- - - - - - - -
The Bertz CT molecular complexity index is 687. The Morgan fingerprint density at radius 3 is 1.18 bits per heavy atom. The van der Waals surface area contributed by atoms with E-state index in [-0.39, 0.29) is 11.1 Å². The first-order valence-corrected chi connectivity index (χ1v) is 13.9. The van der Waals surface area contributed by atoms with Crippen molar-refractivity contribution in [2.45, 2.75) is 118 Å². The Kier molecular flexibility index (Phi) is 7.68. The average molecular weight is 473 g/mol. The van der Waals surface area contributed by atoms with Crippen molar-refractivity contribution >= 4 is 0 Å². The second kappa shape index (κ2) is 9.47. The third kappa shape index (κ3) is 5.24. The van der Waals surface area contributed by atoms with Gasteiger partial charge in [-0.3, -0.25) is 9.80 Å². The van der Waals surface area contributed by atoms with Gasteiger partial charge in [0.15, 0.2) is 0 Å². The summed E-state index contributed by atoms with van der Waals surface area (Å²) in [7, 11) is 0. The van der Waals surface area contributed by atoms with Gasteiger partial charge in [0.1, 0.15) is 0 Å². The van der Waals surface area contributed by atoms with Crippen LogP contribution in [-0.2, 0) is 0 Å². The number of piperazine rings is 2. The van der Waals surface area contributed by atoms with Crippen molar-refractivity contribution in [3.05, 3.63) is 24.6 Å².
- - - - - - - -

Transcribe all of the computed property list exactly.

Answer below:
The Bertz CT molecular complexity index is 687. The Morgan fingerprint density at radius 3 is 1.18 bits per heavy atom. The van der Waals surface area contributed by atoms with E-state index in [-0.39, 0.29) is 11.1 Å². The first-order valence-corrected chi connectivity index (χ1v) is 13.9. The van der Waals surface area contributed by atoms with Crippen molar-refractivity contribution in [2.45, 2.75) is 118 Å². The Kier molecular flexibility index (Phi) is 7.68. The average molecular weight is 473 g/mol. The van der Waals surface area contributed by atoms with Crippen molar-refractivity contribution >= 4 is 0 Å². The second kappa shape index (κ2) is 9.47. The third kappa shape index (κ3) is 5.24. The van der Waals surface area contributed by atoms with Gasteiger partial charge in [-0.3, -0.25) is 9.80 Å². The van der Waals surface area contributed by atoms with Gasteiger partial charge in [0.15, 0.2) is 0 Å². The summed E-state index contributed by atoms with van der Waals surface area (Å²) in [7, 11) is 0. The van der Waals surface area contributed by atoms with Gasteiger partial charge in [0.1, 0.15) is 0 Å². The van der Waals surface area contributed by atoms with Crippen LogP contribution in [-0.2, 0) is 0 Å². The number of piperazine rings is 2. The van der Waals surface area contributed by atoms with Crippen molar-refractivity contribution in [3.05, 3.63) is 24.6 Å².